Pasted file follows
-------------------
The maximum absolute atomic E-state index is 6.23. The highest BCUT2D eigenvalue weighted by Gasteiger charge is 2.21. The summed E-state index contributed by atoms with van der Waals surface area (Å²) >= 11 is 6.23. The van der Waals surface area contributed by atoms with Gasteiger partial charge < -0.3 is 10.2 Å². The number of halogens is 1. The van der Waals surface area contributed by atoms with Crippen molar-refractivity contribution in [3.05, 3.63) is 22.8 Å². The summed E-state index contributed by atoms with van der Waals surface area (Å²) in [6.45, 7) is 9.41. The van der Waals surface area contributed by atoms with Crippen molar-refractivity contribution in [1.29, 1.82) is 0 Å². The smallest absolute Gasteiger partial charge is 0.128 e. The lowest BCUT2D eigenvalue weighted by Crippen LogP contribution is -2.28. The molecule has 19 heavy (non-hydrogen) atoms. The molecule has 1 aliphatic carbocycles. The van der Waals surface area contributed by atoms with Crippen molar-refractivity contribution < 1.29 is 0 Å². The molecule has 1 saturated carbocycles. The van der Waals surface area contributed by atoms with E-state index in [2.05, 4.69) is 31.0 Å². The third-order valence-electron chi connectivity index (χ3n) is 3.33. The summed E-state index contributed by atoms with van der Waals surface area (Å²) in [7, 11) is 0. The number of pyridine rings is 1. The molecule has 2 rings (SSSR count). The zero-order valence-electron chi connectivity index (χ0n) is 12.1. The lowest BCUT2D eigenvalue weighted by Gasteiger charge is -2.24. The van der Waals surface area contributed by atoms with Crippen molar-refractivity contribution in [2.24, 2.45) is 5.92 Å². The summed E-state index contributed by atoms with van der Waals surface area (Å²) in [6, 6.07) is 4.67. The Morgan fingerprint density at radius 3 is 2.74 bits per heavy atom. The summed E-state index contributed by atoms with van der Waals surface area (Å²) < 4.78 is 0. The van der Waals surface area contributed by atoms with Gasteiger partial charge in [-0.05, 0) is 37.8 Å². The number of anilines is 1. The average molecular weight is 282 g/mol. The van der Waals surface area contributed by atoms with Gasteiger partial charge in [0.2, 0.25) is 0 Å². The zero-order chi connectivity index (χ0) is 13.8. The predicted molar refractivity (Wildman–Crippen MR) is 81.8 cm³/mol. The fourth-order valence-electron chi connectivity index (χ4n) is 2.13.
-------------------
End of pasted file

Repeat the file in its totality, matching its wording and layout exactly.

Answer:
The maximum absolute atomic E-state index is 6.23. The highest BCUT2D eigenvalue weighted by Gasteiger charge is 2.21. The summed E-state index contributed by atoms with van der Waals surface area (Å²) >= 11 is 6.23. The van der Waals surface area contributed by atoms with Gasteiger partial charge < -0.3 is 10.2 Å². The number of halogens is 1. The van der Waals surface area contributed by atoms with Crippen molar-refractivity contribution in [3.05, 3.63) is 22.8 Å². The summed E-state index contributed by atoms with van der Waals surface area (Å²) in [6.45, 7) is 9.41. The van der Waals surface area contributed by atoms with Crippen molar-refractivity contribution in [1.29, 1.82) is 0 Å². The smallest absolute Gasteiger partial charge is 0.128 e. The lowest BCUT2D eigenvalue weighted by Crippen LogP contribution is -2.28. The molecule has 19 heavy (non-hydrogen) atoms. The molecule has 1 aliphatic carbocycles. The van der Waals surface area contributed by atoms with Crippen molar-refractivity contribution < 1.29 is 0 Å². The molecule has 1 saturated carbocycles. The van der Waals surface area contributed by atoms with E-state index in [2.05, 4.69) is 31.0 Å². The third-order valence-electron chi connectivity index (χ3n) is 3.33. The summed E-state index contributed by atoms with van der Waals surface area (Å²) in [7, 11) is 0. The number of pyridine rings is 1. The molecule has 2 rings (SSSR count). The zero-order valence-electron chi connectivity index (χ0n) is 12.1. The lowest BCUT2D eigenvalue weighted by Gasteiger charge is -2.24. The van der Waals surface area contributed by atoms with Crippen molar-refractivity contribution in [2.24, 2.45) is 5.92 Å². The summed E-state index contributed by atoms with van der Waals surface area (Å²) in [6, 6.07) is 4.67. The Morgan fingerprint density at radius 3 is 2.74 bits per heavy atom. The summed E-state index contributed by atoms with van der Waals surface area (Å²) < 4.78 is 0. The van der Waals surface area contributed by atoms with Gasteiger partial charge in [-0.05, 0) is 37.8 Å². The number of anilines is 1. The average molecular weight is 282 g/mol. The van der Waals surface area contributed by atoms with Gasteiger partial charge in [0.2, 0.25) is 0 Å². The zero-order chi connectivity index (χ0) is 13.8. The predicted molar refractivity (Wildman–Crippen MR) is 81.8 cm³/mol. The fourth-order valence-electron chi connectivity index (χ4n) is 2.13.